Image of a Dogecoin by ARTIST Ryzhi, distributed under the CC BY-SA 4.0 licence. Background Image by ipicgr from Pixabay.
Not financial advice. This not meant in any way to disparage the Dogecoin Project.
For reference, Dogecoin opened at 0.0544 USD and closed at 0.0539 USD on the day of publication.
Investors are flocking to the biggest cryptocurrency, bitcoin, for a few reasons. One of them is that it has a fixed supply cap of twenty-one million. Only twenty-one million bitcoin will ever be mined. This makes it a hedge against the necessary, but fiscally worrying, printing of US dollars that is going on. Bitcoin rose from a little below fifty thousand to sixty-one thousand on the news that the one-point-nine trillion stimulus bill had passed. Also, bitcoin is widely respected and actually accepted by some businesses. You can actually buy products, like groceries from Whole Foods, with bitcoin. And finally, bitcoin is starting to catch the interest of institutions. Tesla is buying bitcoin, and so is Microstrategy. Hedge funds and billionaires are starting to dabble and insurance companies like Mass Mutual are getting into the action. More are going to follow.
Unlike bitcoin, dogecoin (market capitalization: seven billion) has nothing going for it except for its meme value, its ability to make some people laugh at its absurdity. It was created in 2013 as a joke, according to CNBC. The name of the coin is a reference to an internet meme, a picture with accompanying words, that features a Shiba Inu dog and a misspelling of the word dog: doge. The cryptocurrency was not meant to be taken too seriously. Instead, the founders (Billy Markus and Jackson Palmer) wished to create a cheap coin for a community of fun-loving internet users. They wanted it for humor, and were kind of running an experiment to see if people would really buy anything. It turned out that people do buy things for no good reason.
Why Dogecoin is Not a Good Investment
Dogecoin does not have any supply cap. This means that it will continue inflating for eternity until your coins are worthless. Sort of. According to ycombinator.com, in 2014 the block reward (the number of dogecoins that are mined every time that miners find a block) was set to ten thousand dogecoin. Since the average block time is around one minute (a tenth of bitcoin) new dogecoins are being minted at a pretty high rate. And there is no halving in the block reward amount, ever. This means that ten thousand coins will be created every minute forever. Infinite inflation. Inflation tends to cause the price of coins to go down over time, something that is not usually looked for in a traditional investment. That is one strike against dogecoin. Further, if the block reward was capped a full year after the coin started, there is always a possibility that that cap could be removed.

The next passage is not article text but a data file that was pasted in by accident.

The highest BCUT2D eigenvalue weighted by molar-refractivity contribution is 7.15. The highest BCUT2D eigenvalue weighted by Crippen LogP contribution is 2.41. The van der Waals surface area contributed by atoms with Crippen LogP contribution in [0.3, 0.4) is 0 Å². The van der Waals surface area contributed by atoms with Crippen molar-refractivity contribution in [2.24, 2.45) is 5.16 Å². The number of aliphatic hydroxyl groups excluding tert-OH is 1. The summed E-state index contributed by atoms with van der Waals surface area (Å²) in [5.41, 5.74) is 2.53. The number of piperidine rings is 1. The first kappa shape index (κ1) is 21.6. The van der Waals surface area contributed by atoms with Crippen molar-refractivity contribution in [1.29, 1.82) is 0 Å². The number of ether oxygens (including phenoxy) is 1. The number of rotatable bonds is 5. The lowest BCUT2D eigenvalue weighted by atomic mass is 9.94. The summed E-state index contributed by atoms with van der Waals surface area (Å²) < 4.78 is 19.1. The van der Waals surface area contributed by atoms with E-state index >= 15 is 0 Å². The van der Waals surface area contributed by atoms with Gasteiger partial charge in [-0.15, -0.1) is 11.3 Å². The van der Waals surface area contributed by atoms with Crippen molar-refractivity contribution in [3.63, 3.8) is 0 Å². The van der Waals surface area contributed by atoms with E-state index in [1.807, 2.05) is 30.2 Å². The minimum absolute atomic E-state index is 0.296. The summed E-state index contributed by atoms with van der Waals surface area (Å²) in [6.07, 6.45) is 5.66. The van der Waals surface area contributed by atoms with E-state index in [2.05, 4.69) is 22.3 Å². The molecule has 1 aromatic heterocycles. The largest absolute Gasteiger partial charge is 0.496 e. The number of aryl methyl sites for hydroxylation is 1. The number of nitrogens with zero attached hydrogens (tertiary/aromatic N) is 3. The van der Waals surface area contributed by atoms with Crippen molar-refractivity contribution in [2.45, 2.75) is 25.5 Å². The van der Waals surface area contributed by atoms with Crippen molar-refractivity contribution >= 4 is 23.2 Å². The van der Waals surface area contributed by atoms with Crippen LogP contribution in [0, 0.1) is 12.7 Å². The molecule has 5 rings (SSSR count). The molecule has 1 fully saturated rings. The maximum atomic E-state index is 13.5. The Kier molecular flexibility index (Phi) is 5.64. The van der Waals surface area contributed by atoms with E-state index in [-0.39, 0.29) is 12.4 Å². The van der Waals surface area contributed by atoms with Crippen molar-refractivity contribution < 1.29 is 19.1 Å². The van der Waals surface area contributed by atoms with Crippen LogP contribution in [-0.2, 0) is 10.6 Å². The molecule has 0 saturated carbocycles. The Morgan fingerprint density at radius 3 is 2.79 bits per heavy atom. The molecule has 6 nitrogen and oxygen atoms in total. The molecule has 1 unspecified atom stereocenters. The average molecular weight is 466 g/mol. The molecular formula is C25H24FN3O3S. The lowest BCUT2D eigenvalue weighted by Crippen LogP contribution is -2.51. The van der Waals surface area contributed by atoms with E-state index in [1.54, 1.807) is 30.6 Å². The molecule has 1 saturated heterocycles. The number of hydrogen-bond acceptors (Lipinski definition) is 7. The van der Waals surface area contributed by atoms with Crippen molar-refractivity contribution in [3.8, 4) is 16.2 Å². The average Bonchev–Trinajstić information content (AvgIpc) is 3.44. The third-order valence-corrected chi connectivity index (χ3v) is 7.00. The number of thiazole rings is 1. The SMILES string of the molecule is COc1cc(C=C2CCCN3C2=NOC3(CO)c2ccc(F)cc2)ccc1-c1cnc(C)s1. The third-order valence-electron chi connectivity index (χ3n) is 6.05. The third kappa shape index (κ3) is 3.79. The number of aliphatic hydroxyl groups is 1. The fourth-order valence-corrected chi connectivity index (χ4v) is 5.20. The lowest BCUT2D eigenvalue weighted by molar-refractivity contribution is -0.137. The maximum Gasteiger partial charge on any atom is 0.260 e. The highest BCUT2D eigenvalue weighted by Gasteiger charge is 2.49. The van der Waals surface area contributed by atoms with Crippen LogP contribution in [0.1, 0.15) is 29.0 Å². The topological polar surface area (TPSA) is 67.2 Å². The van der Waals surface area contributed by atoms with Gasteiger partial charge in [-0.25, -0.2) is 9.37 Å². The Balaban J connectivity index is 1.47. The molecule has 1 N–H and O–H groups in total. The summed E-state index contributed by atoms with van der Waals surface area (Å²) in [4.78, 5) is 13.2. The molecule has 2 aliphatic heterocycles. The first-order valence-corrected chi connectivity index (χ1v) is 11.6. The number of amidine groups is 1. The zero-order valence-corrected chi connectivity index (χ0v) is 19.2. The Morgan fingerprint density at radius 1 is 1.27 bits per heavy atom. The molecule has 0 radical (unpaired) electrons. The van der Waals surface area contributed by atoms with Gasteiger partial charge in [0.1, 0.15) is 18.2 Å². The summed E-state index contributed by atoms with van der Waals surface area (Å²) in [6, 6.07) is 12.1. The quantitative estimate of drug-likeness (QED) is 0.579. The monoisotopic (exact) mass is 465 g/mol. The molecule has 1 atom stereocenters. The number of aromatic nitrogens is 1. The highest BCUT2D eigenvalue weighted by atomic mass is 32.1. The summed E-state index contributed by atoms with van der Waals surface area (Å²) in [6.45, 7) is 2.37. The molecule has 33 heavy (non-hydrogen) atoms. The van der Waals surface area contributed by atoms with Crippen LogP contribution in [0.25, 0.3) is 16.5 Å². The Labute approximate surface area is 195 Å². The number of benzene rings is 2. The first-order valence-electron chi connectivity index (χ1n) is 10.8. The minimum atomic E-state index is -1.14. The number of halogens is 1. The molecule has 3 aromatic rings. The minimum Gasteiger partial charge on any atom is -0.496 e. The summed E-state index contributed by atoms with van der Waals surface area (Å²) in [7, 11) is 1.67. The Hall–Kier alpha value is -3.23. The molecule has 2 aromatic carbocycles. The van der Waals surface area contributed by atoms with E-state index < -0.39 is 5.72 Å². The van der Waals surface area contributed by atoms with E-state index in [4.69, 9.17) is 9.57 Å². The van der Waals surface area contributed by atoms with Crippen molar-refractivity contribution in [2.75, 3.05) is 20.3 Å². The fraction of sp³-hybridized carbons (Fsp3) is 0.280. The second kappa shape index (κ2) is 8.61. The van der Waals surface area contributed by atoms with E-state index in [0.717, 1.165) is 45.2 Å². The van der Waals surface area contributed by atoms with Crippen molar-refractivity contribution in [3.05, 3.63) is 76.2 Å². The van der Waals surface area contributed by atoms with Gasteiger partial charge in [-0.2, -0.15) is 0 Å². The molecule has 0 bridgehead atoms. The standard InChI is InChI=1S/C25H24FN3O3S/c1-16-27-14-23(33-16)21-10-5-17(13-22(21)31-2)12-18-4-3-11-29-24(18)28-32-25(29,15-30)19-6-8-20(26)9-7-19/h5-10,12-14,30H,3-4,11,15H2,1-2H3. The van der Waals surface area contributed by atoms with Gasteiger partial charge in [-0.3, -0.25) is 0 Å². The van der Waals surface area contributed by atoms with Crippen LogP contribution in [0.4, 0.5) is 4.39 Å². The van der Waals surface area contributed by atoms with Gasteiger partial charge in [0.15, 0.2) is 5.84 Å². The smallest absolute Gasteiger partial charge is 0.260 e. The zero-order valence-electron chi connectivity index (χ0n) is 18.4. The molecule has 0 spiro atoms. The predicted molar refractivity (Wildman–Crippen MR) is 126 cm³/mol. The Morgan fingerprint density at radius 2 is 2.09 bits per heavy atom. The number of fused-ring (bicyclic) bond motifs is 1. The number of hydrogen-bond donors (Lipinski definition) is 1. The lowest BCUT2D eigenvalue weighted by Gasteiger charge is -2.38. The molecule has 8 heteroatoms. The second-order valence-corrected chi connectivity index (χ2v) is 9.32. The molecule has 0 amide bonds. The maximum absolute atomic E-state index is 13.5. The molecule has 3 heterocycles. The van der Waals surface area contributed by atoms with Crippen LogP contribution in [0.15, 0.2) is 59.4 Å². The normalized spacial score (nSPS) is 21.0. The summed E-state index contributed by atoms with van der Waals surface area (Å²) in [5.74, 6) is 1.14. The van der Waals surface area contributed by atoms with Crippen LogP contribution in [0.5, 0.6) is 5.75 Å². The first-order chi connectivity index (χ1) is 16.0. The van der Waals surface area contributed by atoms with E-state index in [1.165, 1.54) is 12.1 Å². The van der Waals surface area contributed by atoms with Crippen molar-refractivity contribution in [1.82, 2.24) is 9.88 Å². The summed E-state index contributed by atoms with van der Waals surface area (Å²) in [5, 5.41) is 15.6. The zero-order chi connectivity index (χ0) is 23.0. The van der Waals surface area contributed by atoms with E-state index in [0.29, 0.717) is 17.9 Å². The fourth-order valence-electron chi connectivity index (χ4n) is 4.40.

Another downside of this comical coin is that it has not yet received widespread recognition as a legitimate asset. Sure, it might get some media attention due to Elon Musk’s tweets on the subject, but nothing more.
Bitcoin has started to be widely accepted as a reserve asset, a store of value. Billionaires like Michael Saylor, Paul Tudor Jones, and of course Elon Musk have bought in. Companies like Tesla and MicroStrategy have invested part of their cash reserves. And, we are in the early stages of acceptance from businesses. Tesla will now allow US customers to buy cars with bitcoin. Some local small stores accept it. The app (application) called Spedn will permit you to buy with bitcoin from major retailers like Whole Foods and Starbucks. And online retailers like Overstock.com also will allow you to use the cryptocurrency to purchase. That was a long list, but it shows how bitcoin is actually useful. Dogecoin is not. No one that I know of accepts dogecoin. Even Tesla doesn’t, and its CEO is a fan.
Possible Doge Use Case
Dogecoin could be used as a micropayment currency. One coin is very cheap, at five and a half cents. This has its psychological benefits because people want to own a whole coin instead of a millionth. Remember, bitcoin can be divided into a hundred million satoshis. Also, the transaction fee is relatively cheap. The average fee is currently eleven cents, according to BitInfoCharts, compared to bitcoin’s twelve dollars. This makes it economical to send small amounts of money as a tip or something like that. But bitcoin can also be sent in small quantities using the lightning network or other protocols that do not use the main blockchain for every transaction. So this is not that big of a win for dogecoin.
Don’t buy dogecoin. Buy bitcoin if you want to get involved in cryptocurrency. Bitcoin is the most established, safest, and most likely to succeed cryptocurrency. Dogecoin is a coin with no real benefit except for humor. Once Elon Musk moves on (which he will) the coin’s price will just go crashing back down into the canyon carved by greed. Or it will inflate into oblivion. Whichever comes first. So, if you want to invest ten dollars in dogecoin just for laughs, by all means go ahead. But take your hard earned savings somewhere else.
Not financial advice. The opinions expressed in this article do not necessary represent those of GoldPundit.